New kids on the block: Introducing Samphire Festival’s founders

Successfully crowdfunded event? Check. High profile mentors? Check. For Samphire Festival’s newbie organisers, the festival industry is a serious business.

Who puts on a festival?

It’s a question that is this magazine’s modus operandi – shedding light on what drives someone to stick their neck out and throw a party in a field bigger than most people’s wedding.

Think about the successes within the festival world, those who denied convention and decided to make their names in the events industry by building iconic brands from little more than a green field filled with cow dung.

On paper and in today’s hyper-vigilante world, putting on a festival is a mad idea: the coordination, the booking, the build-up, early job insecurity and the financial uncertainty.

Building a festival into a yearly essential for attendees in such a crowded event marketplace is a not an easy thing, often taking organisers years to simply break even on their monetary investment.

But for generations in the UK, it has been the ultimate dream – and there is no reason to believe that people will stop launching festivals any time soon.

This is getting philosophical. All this is Access’ long way of trying to get inside the heads of Flora Blathwayt and Josh Beauchamp.

At 29 and 25 respectively, and each with no experience running any kind of event, Flora and Josh are taking a wild leap of faith putting on Samphire Festival in Porlock, Somerset this July.

There are a lot of legends about first-time festival organisers, people who threw together a backyard raver that grew year-on-year to become a coveted annual event. Then-16-year-old Lee Denny started LeeFest when his parents went away for a weekend; Secret Garden Party’s Freddie Fellowes fell upon his festival’s site and premise by accident; Michael Eavis threw a free shindig in 1971 that grew into – well, we all know that story.

Samphire’s founders are this generation’s answer to those earlier innovators. Products of the digital age, Flora and Josh cemented their place in festival history early on, before a single tent was pitched or guitar plugged in. In January, the two uploaded a video and description of their festival to the crowdfunding website Crowdfunder. Within days it surpassed its initial fundraising goal of £20,000, becoming the fastest-ever funded festival on the platform. It eventually raised more than £42,000 over the campaign’s 56 days.

“One of my friends suggested to me right at the beginning that we use Crowdfunder, and I didn’t think much of it,” Josh tells Access when we meet him and Flora in a Notting Hill pub just 65 days before Samphire opens its gates.

“Then we got to the point where we needed to start selling tickets and questioning how we were going to do that. The benefits of Crowdfunder became clear: it condensed our idea. We had to sell our idea with just one webpage. It was a really good exercise.”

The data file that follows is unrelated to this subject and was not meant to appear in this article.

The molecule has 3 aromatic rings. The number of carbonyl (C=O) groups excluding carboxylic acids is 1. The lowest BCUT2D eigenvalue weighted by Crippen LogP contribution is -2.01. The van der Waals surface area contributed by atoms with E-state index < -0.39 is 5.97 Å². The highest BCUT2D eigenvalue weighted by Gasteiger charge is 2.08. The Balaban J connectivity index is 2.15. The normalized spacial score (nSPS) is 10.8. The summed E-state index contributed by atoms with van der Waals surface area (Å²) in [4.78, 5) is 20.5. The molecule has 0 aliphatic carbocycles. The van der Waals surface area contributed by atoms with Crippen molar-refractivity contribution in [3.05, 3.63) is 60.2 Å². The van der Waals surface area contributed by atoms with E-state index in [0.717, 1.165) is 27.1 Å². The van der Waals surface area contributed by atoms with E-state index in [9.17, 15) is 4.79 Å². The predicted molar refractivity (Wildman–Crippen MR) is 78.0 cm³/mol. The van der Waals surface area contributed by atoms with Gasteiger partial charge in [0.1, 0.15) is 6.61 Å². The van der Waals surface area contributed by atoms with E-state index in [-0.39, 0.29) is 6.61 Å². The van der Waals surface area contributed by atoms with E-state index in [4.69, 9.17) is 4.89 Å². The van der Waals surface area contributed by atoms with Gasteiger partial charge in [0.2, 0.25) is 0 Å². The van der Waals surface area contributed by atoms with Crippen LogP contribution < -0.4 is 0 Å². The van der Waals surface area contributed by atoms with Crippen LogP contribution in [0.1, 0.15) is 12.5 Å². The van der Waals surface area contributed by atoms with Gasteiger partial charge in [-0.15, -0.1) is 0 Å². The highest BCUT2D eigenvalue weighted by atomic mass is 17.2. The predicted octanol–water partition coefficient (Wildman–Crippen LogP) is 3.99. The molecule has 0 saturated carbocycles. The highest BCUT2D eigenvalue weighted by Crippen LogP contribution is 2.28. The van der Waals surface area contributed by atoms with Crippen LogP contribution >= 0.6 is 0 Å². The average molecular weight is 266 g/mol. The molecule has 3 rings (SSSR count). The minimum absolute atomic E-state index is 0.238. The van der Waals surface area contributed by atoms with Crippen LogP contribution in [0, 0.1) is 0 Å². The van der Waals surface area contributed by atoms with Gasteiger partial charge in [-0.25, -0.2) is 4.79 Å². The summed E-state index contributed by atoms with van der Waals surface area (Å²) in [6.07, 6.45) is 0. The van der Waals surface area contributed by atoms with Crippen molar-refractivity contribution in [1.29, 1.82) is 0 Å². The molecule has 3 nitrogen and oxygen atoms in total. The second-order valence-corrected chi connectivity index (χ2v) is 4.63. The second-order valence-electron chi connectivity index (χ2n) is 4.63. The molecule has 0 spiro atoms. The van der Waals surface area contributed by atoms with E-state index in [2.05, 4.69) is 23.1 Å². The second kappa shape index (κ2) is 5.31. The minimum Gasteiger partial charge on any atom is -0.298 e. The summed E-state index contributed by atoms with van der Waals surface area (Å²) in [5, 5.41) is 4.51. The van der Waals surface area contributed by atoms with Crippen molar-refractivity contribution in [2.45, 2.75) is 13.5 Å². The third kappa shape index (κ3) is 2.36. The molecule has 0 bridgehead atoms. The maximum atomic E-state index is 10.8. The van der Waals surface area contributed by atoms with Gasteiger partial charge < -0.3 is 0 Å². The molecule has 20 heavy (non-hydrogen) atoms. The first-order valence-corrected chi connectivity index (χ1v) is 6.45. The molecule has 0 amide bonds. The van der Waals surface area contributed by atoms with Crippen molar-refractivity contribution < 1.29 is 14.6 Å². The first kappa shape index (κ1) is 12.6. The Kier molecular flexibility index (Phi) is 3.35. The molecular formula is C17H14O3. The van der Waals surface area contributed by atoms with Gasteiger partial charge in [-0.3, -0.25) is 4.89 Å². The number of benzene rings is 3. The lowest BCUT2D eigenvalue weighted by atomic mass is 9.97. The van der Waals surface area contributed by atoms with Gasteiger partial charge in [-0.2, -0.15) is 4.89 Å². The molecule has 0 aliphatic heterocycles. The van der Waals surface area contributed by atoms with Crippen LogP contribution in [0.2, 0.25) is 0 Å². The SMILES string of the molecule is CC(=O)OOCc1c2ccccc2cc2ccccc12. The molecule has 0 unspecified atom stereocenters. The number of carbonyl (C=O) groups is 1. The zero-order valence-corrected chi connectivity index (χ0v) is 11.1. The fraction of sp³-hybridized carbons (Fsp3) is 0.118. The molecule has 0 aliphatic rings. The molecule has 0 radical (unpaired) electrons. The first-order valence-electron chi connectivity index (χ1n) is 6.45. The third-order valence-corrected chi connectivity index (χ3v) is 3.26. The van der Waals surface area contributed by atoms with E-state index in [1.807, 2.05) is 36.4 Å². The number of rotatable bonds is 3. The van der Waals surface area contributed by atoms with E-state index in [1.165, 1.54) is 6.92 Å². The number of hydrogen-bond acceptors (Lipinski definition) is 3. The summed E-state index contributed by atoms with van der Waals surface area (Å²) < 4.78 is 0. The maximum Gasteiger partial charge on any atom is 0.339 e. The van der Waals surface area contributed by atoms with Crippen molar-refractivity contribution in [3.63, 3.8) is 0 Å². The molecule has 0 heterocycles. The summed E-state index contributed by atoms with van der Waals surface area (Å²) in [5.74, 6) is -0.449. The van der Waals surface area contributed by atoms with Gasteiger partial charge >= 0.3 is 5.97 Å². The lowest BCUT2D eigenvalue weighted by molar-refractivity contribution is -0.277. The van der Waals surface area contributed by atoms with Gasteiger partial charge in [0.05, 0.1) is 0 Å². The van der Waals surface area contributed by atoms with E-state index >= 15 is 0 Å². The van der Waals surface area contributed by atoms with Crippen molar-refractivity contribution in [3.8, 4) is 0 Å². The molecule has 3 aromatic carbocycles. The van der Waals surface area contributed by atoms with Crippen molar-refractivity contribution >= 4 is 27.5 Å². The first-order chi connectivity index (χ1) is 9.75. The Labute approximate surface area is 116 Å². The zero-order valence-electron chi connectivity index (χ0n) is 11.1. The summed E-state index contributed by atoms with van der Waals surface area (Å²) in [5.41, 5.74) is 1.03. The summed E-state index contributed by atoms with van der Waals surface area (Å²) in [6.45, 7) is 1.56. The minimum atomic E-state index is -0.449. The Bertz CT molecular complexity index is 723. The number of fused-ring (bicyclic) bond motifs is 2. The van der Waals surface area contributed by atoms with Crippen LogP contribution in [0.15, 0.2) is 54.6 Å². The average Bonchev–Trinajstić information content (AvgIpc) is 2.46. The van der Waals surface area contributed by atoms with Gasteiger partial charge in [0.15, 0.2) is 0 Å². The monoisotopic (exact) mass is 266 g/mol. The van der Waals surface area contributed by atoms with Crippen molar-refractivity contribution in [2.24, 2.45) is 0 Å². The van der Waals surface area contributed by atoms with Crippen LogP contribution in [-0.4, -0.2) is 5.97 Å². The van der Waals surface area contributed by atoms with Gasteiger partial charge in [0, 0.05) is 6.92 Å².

Money, money, money

Crowdfunder wasn’t just a good theoretical exercise, though – it was the only clear way the pair saw of raising enough money to make their idea a reality.

“We were worried about money,” admits Flora. “We knew we had to have it upfront. We couldn’t just think, ‘We’ll borrow that and hope that we sell tickets’.

“I also liked the idea that you’re spending what you’ve got,” she says. “You know the money in the bank and that’s what you’re able to spend. Because so many festivals go bust. You just read the news and it’s terrifying – they do one year or two years and then they sink financially.”

Neither Flora nor Josh approached putting on a festival with rose-coloured glasses. The fear of failing – of not raising enough money, of not living up to the expectations of their backers or of disappointing the local community – is something that gets brought up several times over the course of two meetings, one at the Notting Hill pub and another on their festival site on Porlock Hill. Their seriousness about what they both consider to be a long-term business endeavour is what led them to the crowdfunding website.

“A lot of people can have a really good idea, and they can have the knowledge and the skills to put it together, but they don’t have the money,” says Josh. “By nature, putting on a festival is a very risky thing to do, so with crowdfunding you’re mitigating the risk because it’s only going to happen if you reach your target.”

For Flora, whose family has lived and done business in Porlock for at least three generations, the project and the Crowdfunder campaign held a special significance. Even so, she took a rational approach.

“I would have been absolutely gutted if we hadn’t reached our target,” she says. “We wouldn’t have done it. If it had failed and we hadn’t got to £20,000 – never mind £42,000 – it would have been an absolute no-brainer that it wasn’t happening.”

The 10-year plan

Though they’re careful about coming out and admitting it, part of the reason Josh and Flora placed so much hope in getting Samphire funded through Crowdfunder was because they see the festival, and indeed the events industry, as their newly chosen careers.